I went to see them today and just wept and wept, for their beautiful little family and this beautiful little baby.

My favorite thing about little babies? The fuzz on their faces, on their little squishy foreheads. That you can kiss and it is truly like the down on a little baby chick. I just drown in it.

Two babies in a week, and the first babies that have come into my life in almost two years. I love the feel of them so much and can't help wondering if I will ever feel that of my own flesh again. I crave it so deeply.

Thursday, October 9, 2008


It is early, 6:30 but it feels like 5:30 because the darkness still sits so heavy under an overcast sky. I awoke half an hour ago to the deepest dream which I must document, I am so curious to see whether it will come true in some form.

Joanna is one of my dearest friends, and she is now 8 days past due for her first baby. Oh, and the story is long, we'll sum it up to say this baby is so long awaited for and anticipated, and I am hoping beyond all of my dearest hopes that everything goes beautifully and smoothly for her.

So it has not been unusual for me to dream what happens. The other day I wondered about Joanna, and I thought, she could be having her baby right now. But then I reconsidered, somehow. No, I decided, I will dream of it when the baby comes. Here is what happened, just now in my head, whirling and fresh from the night's sleep.

I am in a kitchen somewhere with my friend Beth and our children. It is a strange, bluey-green color and full of light. We are working on a project and there are cardboard boxes everywhere. Our children are there, but occupied. The phone rings, and it is Joanna. Beth answers, and at first, their conversation is simply normal: then I hear Beth say something about her having a girl. I grab the phone.


Of course the exact dialogue is lost to me, but I hear this: Remember the day you said would be a good day?
Yes, I remember. October 9th, and in real life I had said this to Joanna, that many wonderful people that I know have this as a birthday, the ninth of October.
Well, she says, At four o'clock this morning I looked down and pushed out the little head of Leigh."

A girl? Here? Named Leigh? But I hadn't heard quite right. What's her name?

DuFris, she answers, which of course rhymes with Leigh and is a rather strange name for a little girl, I am thinking, but I exclaim, Oh, that's beautiful!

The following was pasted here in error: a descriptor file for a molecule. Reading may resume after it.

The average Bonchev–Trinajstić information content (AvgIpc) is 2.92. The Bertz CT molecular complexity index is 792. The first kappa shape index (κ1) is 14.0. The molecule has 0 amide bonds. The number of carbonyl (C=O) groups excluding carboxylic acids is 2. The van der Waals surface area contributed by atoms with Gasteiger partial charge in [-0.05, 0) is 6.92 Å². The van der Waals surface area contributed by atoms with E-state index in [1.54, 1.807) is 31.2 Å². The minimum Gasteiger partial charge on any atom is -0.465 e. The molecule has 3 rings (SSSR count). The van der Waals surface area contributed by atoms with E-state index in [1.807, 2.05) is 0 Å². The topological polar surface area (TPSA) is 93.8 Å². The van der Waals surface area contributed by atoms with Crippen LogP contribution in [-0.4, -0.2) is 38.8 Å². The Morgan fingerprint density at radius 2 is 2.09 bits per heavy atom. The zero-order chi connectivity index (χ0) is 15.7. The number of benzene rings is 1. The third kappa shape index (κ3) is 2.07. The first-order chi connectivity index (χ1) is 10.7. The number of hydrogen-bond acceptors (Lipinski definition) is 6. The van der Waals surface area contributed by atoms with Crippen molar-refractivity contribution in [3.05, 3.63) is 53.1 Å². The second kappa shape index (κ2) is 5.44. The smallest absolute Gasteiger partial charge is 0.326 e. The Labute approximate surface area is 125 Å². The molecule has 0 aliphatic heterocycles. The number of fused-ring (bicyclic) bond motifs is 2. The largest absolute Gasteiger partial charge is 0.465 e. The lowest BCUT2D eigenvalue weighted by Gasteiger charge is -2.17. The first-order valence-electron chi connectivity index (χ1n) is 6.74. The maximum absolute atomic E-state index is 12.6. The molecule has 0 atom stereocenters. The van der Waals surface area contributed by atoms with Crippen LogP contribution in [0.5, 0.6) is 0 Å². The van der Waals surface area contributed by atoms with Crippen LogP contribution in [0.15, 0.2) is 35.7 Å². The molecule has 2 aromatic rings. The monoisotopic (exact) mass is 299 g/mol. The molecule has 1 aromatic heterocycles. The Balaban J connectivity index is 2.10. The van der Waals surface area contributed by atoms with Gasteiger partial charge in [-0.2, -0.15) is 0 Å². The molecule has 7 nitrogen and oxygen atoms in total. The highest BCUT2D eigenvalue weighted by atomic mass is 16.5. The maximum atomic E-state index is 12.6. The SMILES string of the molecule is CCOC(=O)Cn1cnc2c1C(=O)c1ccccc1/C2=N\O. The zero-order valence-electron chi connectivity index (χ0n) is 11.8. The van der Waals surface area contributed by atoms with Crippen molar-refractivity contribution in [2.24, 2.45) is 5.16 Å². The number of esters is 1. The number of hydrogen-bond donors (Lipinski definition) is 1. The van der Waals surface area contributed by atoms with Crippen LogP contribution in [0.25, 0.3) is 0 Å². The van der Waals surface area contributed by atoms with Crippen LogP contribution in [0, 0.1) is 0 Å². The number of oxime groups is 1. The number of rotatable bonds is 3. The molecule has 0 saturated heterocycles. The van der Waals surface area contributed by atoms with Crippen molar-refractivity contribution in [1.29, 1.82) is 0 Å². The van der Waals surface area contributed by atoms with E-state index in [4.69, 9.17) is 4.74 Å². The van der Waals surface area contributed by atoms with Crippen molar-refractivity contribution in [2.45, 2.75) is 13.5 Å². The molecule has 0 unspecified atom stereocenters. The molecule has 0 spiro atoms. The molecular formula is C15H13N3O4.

This huge gush of relief flows over me, and I can hardly believe it's true.

Scene Two- In the car

As these things often do, suddenly I am somewhere else, in the backseat of a car driving alongside a lake. The driver is a woman who used to teach fifth grade at the school I was at, the passenger her son, and the other two passengers are other teachers (all people I worked with when I had Charlotte). I am in the back right seat. The people in the back with me keep falling asleep, and out of the corner of my eye, when I see them dozing, I mistakenly think they are the drivers and begin to panic. This happens several times.
Suddenly, we pull out into a wide plain, which is edged with steep little mountains. It's a wildlife preserve, and there are hyenas, wildebeasts, monkeys, rhinos. All in wide, fenced in pens. I wonder if my children would enjoy this. Suddenly I remember Joanna, and I turn to the little girl who is suddenly on my lap.

She is a five year old, blonde girl. She is on my lap, looking out the window, and my arms are tightly around her waist. In the dream, she is Joanna's daughter. I have to confirm with her, I can hardly beleive that this good news is true.

"Did your mama have her baby?" I ask. The little girl nods. I ask what her name is, hoping to confirm or clear up the strange name I think I have heard over the phone.

"She has to do the stone now" says the little girl.
In my mind, I am picturing a small little rock, and Joanna or a person scratching in the stone with another rock, making a brief little etching.

"What is the stone?" I ask.

"It's the stone where they put her name, because she's not dead."

This makes sense to me in the dream, and I have this picture of the family scratching the baby's name on this rock and adding it to a circle of rocks in their backyard, a ritual of life that has been completed.

I emerge from the dream. Three things swirl in my mind.

The baby is here.

The baby is alive.

Who is the little girl who brought me that dream?


I am so curious to see what today brings, if I will indeed get news about my dear friend's baby. And as my children are still asleep (!!!6:42!) I will go on to tell about another dream that once woke me.

My dear friend Katia was pregnant, and I woke at 5:40 one January morning remembering that she had called me in my dream to say she had given birth to a baby boy, named McCall. I got out of bed to go to the bathroom, thinking of McCall and baby boys and then returned to sleep.

As I slept, then, I dreamed that I saw her, and I told her about my dream and the baby boy named McCall.

I did have my baby, she said, but it's not a boy. It's a little girl, and I've named her Aster.

I woke up, corrected. I puzzled over the two names my brain had invented. McCall, and then Aster. Aster was almost pretty, I thought of the little flowers in the fall with that name and I looked it up in the dictionary; the greek word for star.

One hour later I couldn't wait any longer. I picked up the phone and called Katia.